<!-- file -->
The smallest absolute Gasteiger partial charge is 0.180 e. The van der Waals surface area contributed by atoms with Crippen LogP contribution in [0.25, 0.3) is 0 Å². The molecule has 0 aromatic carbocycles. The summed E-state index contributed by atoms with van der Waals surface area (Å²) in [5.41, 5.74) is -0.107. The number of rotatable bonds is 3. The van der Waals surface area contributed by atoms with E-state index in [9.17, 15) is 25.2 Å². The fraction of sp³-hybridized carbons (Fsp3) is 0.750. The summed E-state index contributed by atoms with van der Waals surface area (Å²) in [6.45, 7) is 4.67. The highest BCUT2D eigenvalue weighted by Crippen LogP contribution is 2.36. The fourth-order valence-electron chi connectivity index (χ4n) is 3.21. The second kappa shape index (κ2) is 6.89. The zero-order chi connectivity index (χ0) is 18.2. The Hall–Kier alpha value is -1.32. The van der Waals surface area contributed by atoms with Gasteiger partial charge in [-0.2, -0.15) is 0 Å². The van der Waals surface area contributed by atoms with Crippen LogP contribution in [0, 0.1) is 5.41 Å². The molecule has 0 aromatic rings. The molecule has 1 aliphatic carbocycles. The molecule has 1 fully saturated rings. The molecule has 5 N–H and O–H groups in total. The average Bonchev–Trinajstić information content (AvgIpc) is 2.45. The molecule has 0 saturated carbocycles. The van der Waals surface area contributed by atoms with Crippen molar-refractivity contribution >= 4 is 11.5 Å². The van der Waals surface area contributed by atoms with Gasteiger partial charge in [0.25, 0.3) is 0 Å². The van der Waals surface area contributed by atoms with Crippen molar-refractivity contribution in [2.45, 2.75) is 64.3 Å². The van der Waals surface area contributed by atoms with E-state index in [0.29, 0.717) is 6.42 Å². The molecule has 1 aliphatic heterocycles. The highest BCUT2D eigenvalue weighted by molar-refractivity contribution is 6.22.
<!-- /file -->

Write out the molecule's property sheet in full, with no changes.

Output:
The smallest absolute Gasteiger partial charge is 0.180 e. The van der Waals surface area contributed by atoms with Crippen LogP contribution in [0.25, 0.3) is 0 Å². The molecule has 0 aromatic carbocycles. The summed E-state index contributed by atoms with van der Waals surface area (Å²) in [5.41, 5.74) is -0.107. The number of rotatable bonds is 3. The van der Waals surface area contributed by atoms with E-state index in [9.17, 15) is 25.2 Å². The fraction of sp³-hybridized carbons (Fsp3) is 0.750. The summed E-state index contributed by atoms with van der Waals surface area (Å²) in [6.45, 7) is 4.67. The highest BCUT2D eigenvalue weighted by Crippen LogP contribution is 2.36. The fourth-order valence-electron chi connectivity index (χ4n) is 3.21. The second kappa shape index (κ2) is 6.89. The zero-order chi connectivity index (χ0) is 18.2. The Hall–Kier alpha value is -1.32. The van der Waals surface area contributed by atoms with Gasteiger partial charge in [-0.2, -0.15) is 0 Å². The van der Waals surface area contributed by atoms with Crippen LogP contribution in [0, 0.1) is 5.41 Å². The molecule has 0 aromatic rings. The molecule has 1 aliphatic carbocycles. The molecule has 1 fully saturated rings. The molecule has 5 N–H and O–H groups in total. The average Bonchev–Trinajstić information content (AvgIpc) is 2.45. The molecule has 0 saturated carbocycles. The van der Waals surface area contributed by atoms with Crippen molar-refractivity contribution >= 4 is 11.5 Å². The van der Waals surface area contributed by atoms with Gasteiger partial charge in [0.25, 0.3) is 0 Å². The van der Waals surface area contributed by atoms with Crippen molar-refractivity contribution in [2.45, 2.75) is 64.3 Å². The van der Waals surface area contributed by atoms with E-state index in [0.29, 0.717) is 6.42 Å². The molecule has 1 aliphatic heterocycles. The highest BCUT2D eigenvalue weighted by molar-refractivity contribution is 6.22.